State’s efforts to privatize hit snag
Algiers — State officials are searching for answers after a push to privatize several New Orleans area ferries received no takers from the business community earlier this week.
Companies interested in taking over the management of the Algiers, Gretna and Chalmette ferries were supposed to present their proposals to the state by Tuesday. But that deadline passed with zero responses, according to Bambi Hall, a spokeswoman for the Louisiana Department of Transportation and Development.
The lack of responses was somewhat surprising since several companies attended an information session in August discussing ferry privatization, said State Rep. Jeff Arnold, who represents Algiers. Arnold said the state is sending out surveys to those companies to try to determine why they did not submit a proposal, and discover what sort of tweaks need to be made to the request to get more responses. Arnold noted that the entire process is fairly new for the DOTD, and it’s possible that the state’s request contained some onerous provisions or omitted some crucial ones.
“This really is a different animal for DOTD,” said Arnold, who added that there may be questions about the size of the state’s subsidy, ferry routes or allowable fares. “I think there are answers out there to some of the questions, but we need to find out if the privatization is still viable.”
The state’s request asked for companies to provide detailed plans on their proposed level of service, past experience and plans for using public funds, among other items.
Hall said the state remains committed to operating the Chalmette to Algiers ferry itself since it has about $4 million in dedicated funding. The state is actively searching for companies interested in the other ferries. The state initially hoped to have a cooperative endeavor agreement in place for ferry operation by the end of January.
Fay Faron, the president of Friends of the Ferry, said that she’s not surprised that the state’s initial request flopped because there were always questions about whether private companies would be interested in operating the ferries.
The state has spent between $8 million and $11 million on the ferries annually, and most of that was supported, controversially, by the tolls on the Crescent City Connection. Now that toll revenue will no longer be available after December, the ferries must become self-sufficient despite only generating between $200,000 and $300,000 from fares, according to a report from the Bureau of Governmental Research.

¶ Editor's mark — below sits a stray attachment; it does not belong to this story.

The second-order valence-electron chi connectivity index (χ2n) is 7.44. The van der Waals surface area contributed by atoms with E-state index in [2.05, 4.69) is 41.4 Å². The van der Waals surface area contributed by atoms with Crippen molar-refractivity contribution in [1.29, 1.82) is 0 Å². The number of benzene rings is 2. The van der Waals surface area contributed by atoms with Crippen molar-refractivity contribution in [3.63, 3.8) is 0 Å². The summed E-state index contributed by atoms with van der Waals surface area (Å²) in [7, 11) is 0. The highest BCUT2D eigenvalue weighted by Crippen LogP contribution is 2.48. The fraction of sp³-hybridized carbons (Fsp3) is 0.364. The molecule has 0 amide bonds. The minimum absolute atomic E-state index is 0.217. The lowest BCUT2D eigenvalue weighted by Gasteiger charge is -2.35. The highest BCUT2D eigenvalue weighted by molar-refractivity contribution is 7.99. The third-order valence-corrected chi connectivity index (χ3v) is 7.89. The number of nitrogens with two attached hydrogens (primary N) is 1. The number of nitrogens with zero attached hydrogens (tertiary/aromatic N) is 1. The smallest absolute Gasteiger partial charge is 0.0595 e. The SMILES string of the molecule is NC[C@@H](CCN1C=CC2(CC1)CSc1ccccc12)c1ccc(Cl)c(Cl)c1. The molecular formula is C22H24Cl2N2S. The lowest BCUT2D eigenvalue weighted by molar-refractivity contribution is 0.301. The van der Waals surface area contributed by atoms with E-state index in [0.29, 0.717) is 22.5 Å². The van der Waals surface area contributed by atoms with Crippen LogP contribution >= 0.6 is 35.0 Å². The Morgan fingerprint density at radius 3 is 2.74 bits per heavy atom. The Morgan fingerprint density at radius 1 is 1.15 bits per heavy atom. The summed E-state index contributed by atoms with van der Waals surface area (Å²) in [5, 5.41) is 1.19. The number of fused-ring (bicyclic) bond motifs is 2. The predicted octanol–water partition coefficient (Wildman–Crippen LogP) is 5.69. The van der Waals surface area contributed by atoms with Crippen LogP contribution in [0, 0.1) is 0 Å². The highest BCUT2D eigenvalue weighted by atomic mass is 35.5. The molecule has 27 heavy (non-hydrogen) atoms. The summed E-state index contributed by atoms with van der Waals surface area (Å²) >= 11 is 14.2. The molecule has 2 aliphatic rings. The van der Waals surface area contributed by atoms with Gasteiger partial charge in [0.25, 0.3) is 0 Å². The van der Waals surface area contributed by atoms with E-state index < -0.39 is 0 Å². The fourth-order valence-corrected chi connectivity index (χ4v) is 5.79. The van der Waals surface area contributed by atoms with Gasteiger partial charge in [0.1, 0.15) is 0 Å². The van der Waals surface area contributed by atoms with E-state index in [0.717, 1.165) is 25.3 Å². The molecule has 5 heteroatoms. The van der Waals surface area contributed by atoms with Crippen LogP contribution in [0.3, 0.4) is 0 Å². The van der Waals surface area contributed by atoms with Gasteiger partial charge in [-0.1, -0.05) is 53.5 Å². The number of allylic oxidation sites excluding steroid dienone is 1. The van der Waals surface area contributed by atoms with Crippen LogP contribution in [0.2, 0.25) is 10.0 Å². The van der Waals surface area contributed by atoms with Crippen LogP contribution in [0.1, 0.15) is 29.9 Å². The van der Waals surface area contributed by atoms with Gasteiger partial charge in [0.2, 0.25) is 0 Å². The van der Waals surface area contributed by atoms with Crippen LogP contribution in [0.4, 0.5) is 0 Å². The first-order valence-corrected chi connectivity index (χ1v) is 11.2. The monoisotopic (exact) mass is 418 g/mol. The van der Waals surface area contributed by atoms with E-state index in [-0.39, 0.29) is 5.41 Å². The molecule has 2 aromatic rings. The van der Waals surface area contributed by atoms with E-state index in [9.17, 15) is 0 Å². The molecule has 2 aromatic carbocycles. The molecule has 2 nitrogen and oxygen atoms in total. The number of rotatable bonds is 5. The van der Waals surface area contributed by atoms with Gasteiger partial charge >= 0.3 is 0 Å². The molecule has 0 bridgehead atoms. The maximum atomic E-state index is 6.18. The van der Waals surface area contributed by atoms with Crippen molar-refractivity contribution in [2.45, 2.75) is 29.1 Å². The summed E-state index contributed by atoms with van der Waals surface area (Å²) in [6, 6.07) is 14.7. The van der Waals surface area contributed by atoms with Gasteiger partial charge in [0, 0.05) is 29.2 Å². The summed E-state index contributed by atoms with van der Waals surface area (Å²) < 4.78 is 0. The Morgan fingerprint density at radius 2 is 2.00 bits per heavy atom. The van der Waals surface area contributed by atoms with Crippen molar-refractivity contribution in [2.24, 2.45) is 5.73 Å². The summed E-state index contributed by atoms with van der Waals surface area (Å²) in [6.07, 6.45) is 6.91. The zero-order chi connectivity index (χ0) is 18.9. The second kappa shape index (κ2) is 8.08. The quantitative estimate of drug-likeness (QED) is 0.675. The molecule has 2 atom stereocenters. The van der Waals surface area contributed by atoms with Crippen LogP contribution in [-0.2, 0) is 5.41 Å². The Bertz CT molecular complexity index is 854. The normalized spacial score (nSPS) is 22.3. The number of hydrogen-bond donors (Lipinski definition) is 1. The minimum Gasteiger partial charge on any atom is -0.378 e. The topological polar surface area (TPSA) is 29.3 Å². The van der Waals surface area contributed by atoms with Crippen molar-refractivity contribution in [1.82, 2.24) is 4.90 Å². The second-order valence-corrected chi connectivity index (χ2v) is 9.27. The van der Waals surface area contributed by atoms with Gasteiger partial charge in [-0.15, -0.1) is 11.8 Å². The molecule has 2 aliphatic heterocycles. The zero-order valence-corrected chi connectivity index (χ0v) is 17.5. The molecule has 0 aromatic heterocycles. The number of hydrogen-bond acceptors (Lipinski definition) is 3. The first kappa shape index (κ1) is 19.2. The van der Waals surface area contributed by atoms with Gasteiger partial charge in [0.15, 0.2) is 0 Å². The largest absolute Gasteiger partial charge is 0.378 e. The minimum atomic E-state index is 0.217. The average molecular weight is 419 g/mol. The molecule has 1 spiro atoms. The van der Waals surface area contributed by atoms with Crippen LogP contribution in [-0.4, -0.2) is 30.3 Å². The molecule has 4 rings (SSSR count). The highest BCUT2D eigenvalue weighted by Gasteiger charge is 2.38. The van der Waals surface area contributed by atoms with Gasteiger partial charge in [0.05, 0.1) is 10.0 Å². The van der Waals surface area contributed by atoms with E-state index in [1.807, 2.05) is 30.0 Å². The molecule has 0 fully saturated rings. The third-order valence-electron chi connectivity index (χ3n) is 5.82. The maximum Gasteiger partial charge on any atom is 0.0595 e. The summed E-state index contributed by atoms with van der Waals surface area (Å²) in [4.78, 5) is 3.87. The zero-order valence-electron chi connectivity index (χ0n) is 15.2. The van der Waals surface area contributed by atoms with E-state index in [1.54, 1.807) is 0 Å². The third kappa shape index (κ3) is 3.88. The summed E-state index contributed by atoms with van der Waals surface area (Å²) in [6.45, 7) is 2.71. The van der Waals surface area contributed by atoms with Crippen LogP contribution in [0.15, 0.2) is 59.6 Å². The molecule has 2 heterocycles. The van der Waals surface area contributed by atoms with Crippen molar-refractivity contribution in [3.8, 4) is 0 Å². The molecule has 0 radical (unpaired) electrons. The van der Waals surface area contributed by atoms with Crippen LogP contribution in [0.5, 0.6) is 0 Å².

Faron said it’s a foregone conclusion that the state will have to provide a subsidy to whatever company assumes control of the boats and that users will see higher fares. But, it remains to be seen how large of a subsidy is needed, and how much fares will increase. Pedestrians currently ride the ferry for free. Faron was certain that privatization will eventually happen because residents are adamant that the ferries continue in some form.
“It has to be affordable so that everybody now who depends on the ferry can continue to depend on the ferry,” said Faron, who added that it might take creative solutions like opening a restaurant at the Algiers terminal or allowing the ferries to be used for Mississippi River cruises.
“(DOTD) only thinks in terms of building roads, and they don’t know how to handle ferries … Nobody is going to let this go,” she said.
According to the state’s request for proposals, a private company could receive up to $4 million annually from the state for ferry operations and maintenance and a $3 million one-time payment to upgrade existing terminals.
There also would be about $16 million for the purchase of new ferries or upgrades to existing ferries. However the availability of some of those funds would depend on state and federal finances, the request noted.
Arnold expressed confidence that private companies could be enticed to participate. More importantly, given the ferries’ importance in transporting service industry workers, the state has serious economic incentives to get a deal done.
The ferries transport millions of residents annually, and they are part of a push to connect the region through bike and walking trails, Arnold said. The ferries will not be allowed to disappear, although some, like the Gretna ferry, might see service reduced, he said.
“It’s a vital transportation link to the city of New Orleans,” Arnold said. “The state realizes the importance of having that transportation link in place.”
The ferries actually pre-date the Crescent City Connection, which was finished in 1958. There are active terminals at Algiers Point, Canal Street and Gretna, with an inactive terminal at Jackson Avenue. The state operates six ferries and seven barges.